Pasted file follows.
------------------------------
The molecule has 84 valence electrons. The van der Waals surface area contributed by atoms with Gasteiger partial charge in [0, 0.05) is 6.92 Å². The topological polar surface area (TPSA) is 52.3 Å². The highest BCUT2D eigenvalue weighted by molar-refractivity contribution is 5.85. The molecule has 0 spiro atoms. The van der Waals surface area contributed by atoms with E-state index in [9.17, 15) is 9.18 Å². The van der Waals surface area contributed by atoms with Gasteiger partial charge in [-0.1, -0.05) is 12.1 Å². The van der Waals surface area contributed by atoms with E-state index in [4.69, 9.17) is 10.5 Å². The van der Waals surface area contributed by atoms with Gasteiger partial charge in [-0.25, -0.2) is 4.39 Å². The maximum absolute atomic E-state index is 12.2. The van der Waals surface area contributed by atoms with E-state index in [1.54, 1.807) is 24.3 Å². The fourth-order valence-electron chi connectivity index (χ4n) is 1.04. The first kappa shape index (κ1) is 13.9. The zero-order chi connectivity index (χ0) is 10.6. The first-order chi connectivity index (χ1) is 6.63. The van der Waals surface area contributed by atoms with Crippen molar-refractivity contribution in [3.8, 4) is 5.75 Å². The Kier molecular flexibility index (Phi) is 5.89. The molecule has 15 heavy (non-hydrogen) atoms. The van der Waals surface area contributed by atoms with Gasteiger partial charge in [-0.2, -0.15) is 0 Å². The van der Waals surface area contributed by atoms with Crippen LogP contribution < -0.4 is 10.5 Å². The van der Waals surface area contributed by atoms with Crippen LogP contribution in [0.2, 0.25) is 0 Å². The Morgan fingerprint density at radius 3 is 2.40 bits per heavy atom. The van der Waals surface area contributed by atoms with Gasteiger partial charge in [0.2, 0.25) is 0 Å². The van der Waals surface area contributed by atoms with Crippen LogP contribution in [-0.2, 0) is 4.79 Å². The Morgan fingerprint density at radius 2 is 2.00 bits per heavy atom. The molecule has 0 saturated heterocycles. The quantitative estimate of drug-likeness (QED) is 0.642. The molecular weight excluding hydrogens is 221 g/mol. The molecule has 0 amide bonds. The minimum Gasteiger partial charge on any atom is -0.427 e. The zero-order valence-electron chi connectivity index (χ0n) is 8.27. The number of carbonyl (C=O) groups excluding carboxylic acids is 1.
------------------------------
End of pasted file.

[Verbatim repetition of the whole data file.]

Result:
The molecule has 84 valence electrons. The van der Waals surface area contributed by atoms with Gasteiger partial charge in [0, 0.05) is 6.92 Å². The topological polar surface area (TPSA) is 52.3 Å². The highest BCUT2D eigenvalue weighted by molar-refractivity contribution is 5.85. The molecule has 0 spiro atoms. The van der Waals surface area contributed by atoms with E-state index in [9.17, 15) is 9.18 Å². The van der Waals surface area contributed by atoms with Gasteiger partial charge in [-0.1, -0.05) is 12.1 Å². The van der Waals surface area contributed by atoms with E-state index in [4.69, 9.17) is 10.5 Å². The van der Waals surface area contributed by atoms with Gasteiger partial charge in [-0.25, -0.2) is 4.39 Å². The maximum absolute atomic E-state index is 12.2. The van der Waals surface area contributed by atoms with E-state index in [1.54, 1.807) is 24.3 Å². The fourth-order valence-electron chi connectivity index (χ4n) is 1.04. The first kappa shape index (κ1) is 13.9. The zero-order chi connectivity index (χ0) is 10.6. The first-order chi connectivity index (χ1) is 6.63. The van der Waals surface area contributed by atoms with Crippen molar-refractivity contribution in [3.8, 4) is 5.75 Å². The Kier molecular flexibility index (Phi) is 5.89. The molecule has 15 heavy (non-hydrogen) atoms. The van der Waals surface area contributed by atoms with Gasteiger partial charge in [-0.2, -0.15) is 0 Å². The van der Waals surface area contributed by atoms with Crippen LogP contribution < -0.4 is 10.5 Å². The van der Waals surface area contributed by atoms with Crippen LogP contribution in [0.2, 0.25) is 0 Å². The Morgan fingerprint density at radius 3 is 2.40 bits per heavy atom. The van der Waals surface area contributed by atoms with Gasteiger partial charge in [0.2, 0.25) is 0 Å². The van der Waals surface area contributed by atoms with Crippen LogP contribution in [-0.2, 0) is 4.79 Å². The Morgan fingerprint density at radius 2 is 2.00 bits per heavy atom. The molecule has 0 saturated heterocycles. The quantitative estimate of drug-likeness (QED) is 0.642. The molecular weight excluding hydrogens is 221 g/mol. The molecule has 0 amide bonds. The minimum Gasteiger partial charge on any atom is -0.427 e. The zero-order valence-electron chi connectivity index (χ0n) is 8.27. The number of carbonyl (C=O) groups excluding carboxylic acids is 1.